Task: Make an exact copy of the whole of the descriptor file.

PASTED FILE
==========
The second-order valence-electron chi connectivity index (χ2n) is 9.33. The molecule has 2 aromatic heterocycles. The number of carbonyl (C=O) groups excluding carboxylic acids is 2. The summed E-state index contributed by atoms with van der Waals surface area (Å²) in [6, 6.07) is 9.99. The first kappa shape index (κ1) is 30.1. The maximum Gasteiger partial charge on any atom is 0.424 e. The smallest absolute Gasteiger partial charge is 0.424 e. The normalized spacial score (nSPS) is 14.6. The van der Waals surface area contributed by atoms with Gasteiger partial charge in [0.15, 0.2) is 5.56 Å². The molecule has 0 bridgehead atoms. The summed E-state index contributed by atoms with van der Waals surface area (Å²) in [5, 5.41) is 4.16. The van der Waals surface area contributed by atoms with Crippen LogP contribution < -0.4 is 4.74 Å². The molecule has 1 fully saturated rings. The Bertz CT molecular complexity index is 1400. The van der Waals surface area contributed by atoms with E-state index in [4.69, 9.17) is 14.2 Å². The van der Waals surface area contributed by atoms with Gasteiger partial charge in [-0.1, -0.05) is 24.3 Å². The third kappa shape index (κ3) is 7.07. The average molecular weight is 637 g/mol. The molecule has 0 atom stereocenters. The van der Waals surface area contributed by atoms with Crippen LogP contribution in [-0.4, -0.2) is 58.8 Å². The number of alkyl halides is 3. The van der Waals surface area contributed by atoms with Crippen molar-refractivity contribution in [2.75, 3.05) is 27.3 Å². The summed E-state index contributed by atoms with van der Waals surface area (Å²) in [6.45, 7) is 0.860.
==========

The second-order valence-electron chi connectivity index (χ2n) is 9.33. The molecule has 2 aromatic heterocycles. The number of carbonyl (C=O) groups excluding carboxylic acids is 2. The summed E-state index contributed by atoms with van der Waals surface area (Å²) in [6, 6.07) is 9.99. The first kappa shape index (κ1) is 30.1. The maximum Gasteiger partial charge on any atom is 0.424 e. The smallest absolute Gasteiger partial charge is 0.424 e. The normalized spacial score (nSPS) is 14.6. The van der Waals surface area contributed by atoms with Gasteiger partial charge in [0.15, 0.2) is 5.56 Å². The molecule has 0 bridgehead atoms. The summed E-state index contributed by atoms with van der Waals surface area (Å²) in [5, 5.41) is 4.16. The van der Waals surface area contributed by atoms with Crippen LogP contribution < -0.4 is 4.74 Å². The molecule has 1 fully saturated rings. The Bertz CT molecular complexity index is 1400. The van der Waals surface area contributed by atoms with E-state index in [4.69, 9.17) is 14.2 Å². The van der Waals surface area contributed by atoms with Gasteiger partial charge in [-0.1, -0.05) is 24.3 Å². The third kappa shape index (κ3) is 7.07. The average molecular weight is 637 g/mol. The molecule has 0 atom stereocenters. The van der Waals surface area contributed by atoms with Crippen LogP contribution in [-0.4, -0.2) is 58.8 Å². The number of alkyl halides is 3. The van der Waals surface area contributed by atoms with Crippen molar-refractivity contribution in [2.75, 3.05) is 27.3 Å². The summed E-state index contributed by atoms with van der Waals surface area (Å²) in [6.45, 7) is 0.860.